Filmmaking in Nigeria, alongside the music scene, saw considerable growth over the last decade alone. Cinema revenue is projected to grow to $12 million by 2026 from the $6.6 million recorded in 2021, while Nigeria’s OTT video streaming ecosystem including players like Netflix, Showmax, and Prime Video is expected to spiral up from $14 million in 2021 to $26 million by the year 2026.


Netflix alone invested over $23 million to either license local titles or commission original Nigerian content between 2016 and 2022, marking the country as being among its three priority markets for film in Sub-Saharan Africa, alongside South Africa and Kenya. But the burning question among creative sector bigwigs has remained whether Nigeria can or is exploiting Nollywood’s increased international visibility for potential tourism gains.

In this independently published interview short for a 4000-word article exploring the topic, the filmmaker Niyi Akinmolayan shares his opinion on how state governments in Nigeria can rethink Nollywood and local tourism.

What are your thoughts on what’s possible for Nollywood in tourism? And how far along would you say the industry is on that trajectory?


I think what’s happening is that there’s a disconnect between what’s actually happening in the industry and government stakeholders. In a way, they all still think that our film industry is the Nollywood of the 90s. And that’s where they are missing out on what’s really going on. A lot of the financing that is coming into Nollywood is from the private sector but people are now beginning to land deals worth millions of dollars with Netflix, Amazon, and the like. The government is not paying attention. These films are getting seen worldwide. You could make a film for a million dollars five to six years ago and it’s only in Nigeria that people would see it. That is a waste. Now, you can make the same film for $100,000 and someone from Brazil is going to be excited. A professor in America could use it as a topic for discussion in one of their classrooms. So it goes without saying that the government should be looking at the potential opportunities that this brings in tourism. But it doesn’t even need to be that complex.

It doesn’t need to be the federal government. The states can do it. It’s not a hard thing. Different countries around the world lure filmmakers to their states, give them tax incentives, and provide security just for them to come and shoot. Sometimes, it almost feels like it’s propaganda because you’re getting a filmmaker to show all the beauty in a state. When we did ‘King of Thieves’ in 2021, we shot in Oyo state. Because of the film’s success, we now have close to like five different Yoruba epics shot in Oyo Town. It means the hotels will get busy, the local community get work, and a lot of activities would start happening. But Oyo is not the only state in Nigeria that has the potential for filming and all that. What should be happening is that states need to find a liaison and start lobbying filmmakers.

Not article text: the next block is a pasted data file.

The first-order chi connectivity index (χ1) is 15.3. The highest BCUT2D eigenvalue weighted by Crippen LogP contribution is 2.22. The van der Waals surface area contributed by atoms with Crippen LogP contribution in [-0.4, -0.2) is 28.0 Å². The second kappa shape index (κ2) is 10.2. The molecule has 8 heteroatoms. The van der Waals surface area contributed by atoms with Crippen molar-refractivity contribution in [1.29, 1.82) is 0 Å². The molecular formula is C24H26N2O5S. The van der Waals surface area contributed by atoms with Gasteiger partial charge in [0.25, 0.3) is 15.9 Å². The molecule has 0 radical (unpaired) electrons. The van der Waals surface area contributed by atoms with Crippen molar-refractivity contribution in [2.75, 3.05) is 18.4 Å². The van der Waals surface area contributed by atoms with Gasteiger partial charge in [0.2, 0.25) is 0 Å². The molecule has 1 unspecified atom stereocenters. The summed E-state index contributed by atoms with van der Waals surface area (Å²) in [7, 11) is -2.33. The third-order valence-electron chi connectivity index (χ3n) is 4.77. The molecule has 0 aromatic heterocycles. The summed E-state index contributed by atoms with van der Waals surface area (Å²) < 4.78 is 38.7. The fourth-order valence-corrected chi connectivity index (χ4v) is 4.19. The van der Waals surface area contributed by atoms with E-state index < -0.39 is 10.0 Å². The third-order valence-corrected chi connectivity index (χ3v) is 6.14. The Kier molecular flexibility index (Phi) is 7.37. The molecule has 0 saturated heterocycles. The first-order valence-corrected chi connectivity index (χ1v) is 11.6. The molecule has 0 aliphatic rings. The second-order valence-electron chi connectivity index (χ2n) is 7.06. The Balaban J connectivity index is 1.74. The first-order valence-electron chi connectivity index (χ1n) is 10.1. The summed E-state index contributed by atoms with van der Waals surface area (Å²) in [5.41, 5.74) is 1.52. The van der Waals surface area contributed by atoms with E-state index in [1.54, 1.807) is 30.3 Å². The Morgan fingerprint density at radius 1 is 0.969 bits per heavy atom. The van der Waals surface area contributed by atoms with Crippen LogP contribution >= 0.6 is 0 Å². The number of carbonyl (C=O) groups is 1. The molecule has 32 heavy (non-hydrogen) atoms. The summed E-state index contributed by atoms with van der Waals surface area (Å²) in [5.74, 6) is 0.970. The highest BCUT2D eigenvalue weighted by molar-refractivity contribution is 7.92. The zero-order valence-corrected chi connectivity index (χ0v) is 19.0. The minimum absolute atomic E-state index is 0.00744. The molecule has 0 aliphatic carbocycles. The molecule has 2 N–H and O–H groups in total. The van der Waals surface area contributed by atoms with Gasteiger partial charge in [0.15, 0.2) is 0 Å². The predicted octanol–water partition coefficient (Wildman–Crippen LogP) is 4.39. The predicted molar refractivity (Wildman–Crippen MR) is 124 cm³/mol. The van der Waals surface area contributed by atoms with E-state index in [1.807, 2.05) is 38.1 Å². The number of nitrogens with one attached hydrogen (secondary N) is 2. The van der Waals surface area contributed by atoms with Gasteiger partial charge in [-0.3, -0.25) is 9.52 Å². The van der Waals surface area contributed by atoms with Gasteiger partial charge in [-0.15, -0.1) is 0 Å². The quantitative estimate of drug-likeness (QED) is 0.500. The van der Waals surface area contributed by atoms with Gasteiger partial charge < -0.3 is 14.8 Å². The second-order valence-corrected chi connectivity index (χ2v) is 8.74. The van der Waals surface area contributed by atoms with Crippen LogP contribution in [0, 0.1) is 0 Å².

They could go, “Hey, we’re from Ondo state where we have Idanre Hills. It’s beautiful. Do you have anything on your slate that you can come and shoot here?” Usually, what a lot of filmmakers want is security. “We’ll provide security, access to land, and all that.” Within a short time, people will see the turnaround. On the other hand, it’s going to really help our stories. To be honest, we’re all tired of filming in Lagos.


Is that so?

The very idea and surrounding of Lagos limit the kinds of stories that we can tell. At Anthill Studios, we went to shoot ‘Prophetess’ in Ibadan. We shot at Liberty Stadium. It was a big deal. There was already a ‘King of Thieves’ in Oyo Town. Now, we’re releasing a film later this year that was shot around all the mountains in Ondo state. And we’ve never gotten a single support from the government. Other states should be able to say, “Oh, we have a grand festival every June.” They could reach out to all the filmmakers and have them bid creatively to film along with the festival. That way, the world sees the festival when they’re watching the film. These things are not really complicated. It’s just the will to do it. All these aren’t happening because when state authorities think about Nollywood, they still picture all those old films they used to watch on African Magic. Meanwhile, they’re missing out on the fact that the international community is now paying attention. Film value and quality have increased.

What do you make of the recurring talks about building that Hollywood-like district?

It’s a good idea largely because of the kinds of job opportunities it can create. When you look at what Kunle Afolayan is doing, I’m not in on all the details but I’m very sure all that is privately funded. What film cities do for movies is that it allows production to manage their resources effectively. You can put everyone in one space and build out all your sets in that place and create. But, of course, you can’t just go anywhere and take land. What are the incentives that make land very cheap? Security is a big deal as well. Like in other places around the world, the idea of a film city could also be more like a hub. You can designate an entire district for the purpose and call on filmmakers to come to buy land. As long as they make a film within that region, they could get perks, relief, and other things.